To reiterate: For anything related to networking: estimate conservatively, then triple it.

Conclusion

I hope that gave a good general overview of the types of things we had to do to switch to our own game servers, why we did it, and what this lets us do in the future.

If you have any questions, feel free to leave comments here or contact me through any of the other methods on the site (these days, I’m pretty accessible through twitter too @bluelinegames).

Cheers!

Our next game: Reversi!

Reversi
About a month and a half ago, we released Khet 2.0 on Steam. After a few updates (fixes & new features) then last weeks release of the ‘Eye of Horus’ Beam Splitter expansion… we’re spending part of our time on our next game: Reversi!

It will be on Steam and we plan to support PC, Mac, and Linux at launch & we currently have no plans for any DLC.

If you’ve been following along on our @BlueLineGames twitter account, this might not be a huge surprise to you. We were tweeting a picture of our passing unit-tests in mid-summer. Yup, while we were ironing out the details of the licensing on Khet, we did about a month of work on Reversi! So we’re off to a great head-start.

As an indie-dev, releasing a game in the middle of the holiday season seems a bit quixotic, so we’re not going to rush it. In parallel, we’ll be doing upgrades to add new features to our engine – which will benefit Reversi as well as our already-released games Hive and Khet 2.0.

Some may be wondering about why we’re going with the classic “Reversi” name rather than the more modern licensed name. Honestly, we like the newer name & the community that’s been built around it. We spent months chasing after that license and we want to (and think we may) get it one day. In the meantime… Reversi! 🙂

Move Over Piracy… Theft Comes to Indies!

Yesterday we launched our second game: Khet 2.0 on Steam. As is usual with a Steam launch, we get a ton of requests (a couple dozen a day, probably) emailed to us for free “Review” copies for press.

Red Handed

I often had a sense that some of these people were maybe not legit, but life is busy so who has the time to really look into it? Well, my curiosity finally got the better of me. When a handful of requests in a row all seemed suspicious, I decided to compare the “from” email address to what was on YouTube and I sent a response to the real youtuber’s address. He confirmed that he was being impersonated.
2014-10-02_1144

So what?

Part of why I didn’t look into this before is that I figured the worst that could happen is some pirate (who probably wasn’t going to buy my game) would get my game for free. Turns out though, it’s a little more nefarious. Other devs have tracked these keys down to G2A* which is basically a market for illegally reselling keys**. So now people are taking keys for free and selling them to real gamers who are willing to pay money for your game. Developer makes a game… gamer pays for game… thief gets the money (and G2A gets a cut).

Therefore, if you don’t check into people at all before sending keys you’ll probably lose a few sales (not a huge deal) but you’ll be giving money to both the sketchy G2A as well as encouraging the theft to go on which takes money from away from other devs (and many of those devs can’t afford to lose a few sales).

Developer makes a game… gamer pays for game… thief gets the money (and G2A gets a cut).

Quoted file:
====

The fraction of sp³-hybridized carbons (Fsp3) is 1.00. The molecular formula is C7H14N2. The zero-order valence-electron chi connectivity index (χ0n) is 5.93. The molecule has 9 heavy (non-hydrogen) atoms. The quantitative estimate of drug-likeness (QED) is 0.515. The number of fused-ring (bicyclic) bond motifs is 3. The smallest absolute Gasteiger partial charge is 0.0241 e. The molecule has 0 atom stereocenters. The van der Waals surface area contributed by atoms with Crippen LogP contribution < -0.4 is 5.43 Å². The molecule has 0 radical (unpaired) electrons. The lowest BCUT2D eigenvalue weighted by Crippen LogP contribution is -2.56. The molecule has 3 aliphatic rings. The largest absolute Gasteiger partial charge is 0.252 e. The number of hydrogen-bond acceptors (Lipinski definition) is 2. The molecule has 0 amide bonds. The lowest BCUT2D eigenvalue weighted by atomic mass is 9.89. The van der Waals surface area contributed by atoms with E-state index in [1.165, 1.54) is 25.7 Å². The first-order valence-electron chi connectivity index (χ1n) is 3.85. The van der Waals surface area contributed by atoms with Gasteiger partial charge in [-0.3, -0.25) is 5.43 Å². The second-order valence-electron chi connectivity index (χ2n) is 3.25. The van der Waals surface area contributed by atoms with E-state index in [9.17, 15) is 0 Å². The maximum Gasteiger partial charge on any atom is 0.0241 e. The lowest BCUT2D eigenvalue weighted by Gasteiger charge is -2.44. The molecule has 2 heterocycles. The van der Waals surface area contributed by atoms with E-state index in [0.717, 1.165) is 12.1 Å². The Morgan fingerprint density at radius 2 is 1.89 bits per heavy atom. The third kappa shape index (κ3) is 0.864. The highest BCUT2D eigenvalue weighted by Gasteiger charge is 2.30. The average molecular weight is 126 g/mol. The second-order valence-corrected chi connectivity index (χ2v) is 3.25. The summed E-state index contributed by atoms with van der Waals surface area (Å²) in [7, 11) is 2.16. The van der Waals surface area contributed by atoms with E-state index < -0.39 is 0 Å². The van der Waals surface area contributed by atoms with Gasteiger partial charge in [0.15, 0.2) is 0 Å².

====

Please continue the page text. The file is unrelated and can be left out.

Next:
Simple fix

Fortunately, once aware of the scam, this is super-easy to fix.

      Are you a gamer? Don’t buy from G2A.
      Are you a dev? Don’t “reply” to send the keys via email… instead go to the youtube page of the person and send it in a YouTube message (or to their listed email address).
      Are you a YouTuber? Add you email address to your about page (youtube protects it from spambots) and be prepared to get some keys in your YouTube messages instead of email sometimes. Sorry for any inconvenience (I know inboxes can be a mess)!
      Do you care? Spread the word. If gamers stop accidentally buying stolen keys & devs mainly send the keys out via YouTube, the thieves will move on to easier targets than indie games.

Boom, solved. It just takes a small process fix to avoid the issue entirely. Gamers are not your enemies. YouTubers are not your enemies. You don’t have to start being tightfisted with keys or anything like that. We just gave away over 100 games via @IndieGamerChick about a week ago for #GamesMatter and that went great!

Anywho… sorry for the slightly negative post. We love gamers! We love game devs! We love YouTubers & Let’s Players (and give them full permission to monetize videos about our games)!

Now back to regularly scheduled gaming! 😀
– Sean

*: Disclosure: I know the author of the Polygon post in real life.
**: This statement has not been evaluated by the FDA. G2A claims it is legitimate because you could have an unredeemed Steam key for some legit reason (maybe if it was a gift?) but it is a widely held belief that most keys on there are either taken from bundles (which is against the terms of service of most bundles & of Steam), soaked up from contests, or stolen in the fashion described in this article.

Visually debugging a Minimax AI engine

While creating the Steam version of the popular board game Hive, it became clear that normal methods of on-screen debugging weren’t going to be in-depth enough.

Alpha-beta pruning of a small Minimax game tree.

Alpha-beta pruning of a small Minimax game tree.

Most AI for 2-player abstract-strategy games probably uses the tried-and-true Minimax algorithm. It works just how you’d think AI would work: you look at a tree of all of the possible board positions that you could get to (and all positions you get to from there, etc.) and score them. It can get a little more complex on top of that, but the basics are really straightforward.

While the Minimax algorithm is very general-purpose, the scoring function that you use to evaluate each position is game-specific. Debugging that scoring function (called a “heuristic evaluation function” in technical lingo) can be tricky, especially since it is very hard to see an entire game-tree at once. The small tree in the first picture above is used for teaching minimax, but is unrealistically small for real games. As an example, even a very simple game like Tic-Tac-Toe would have 3 possible moves right away (it would be 9 moves, but the board is symmetrical, so there are only 3 actual different moves). Looking at this tic-tac-toe tree, you can see that even this extremely-simple game’s tree grows quite large by the third layer.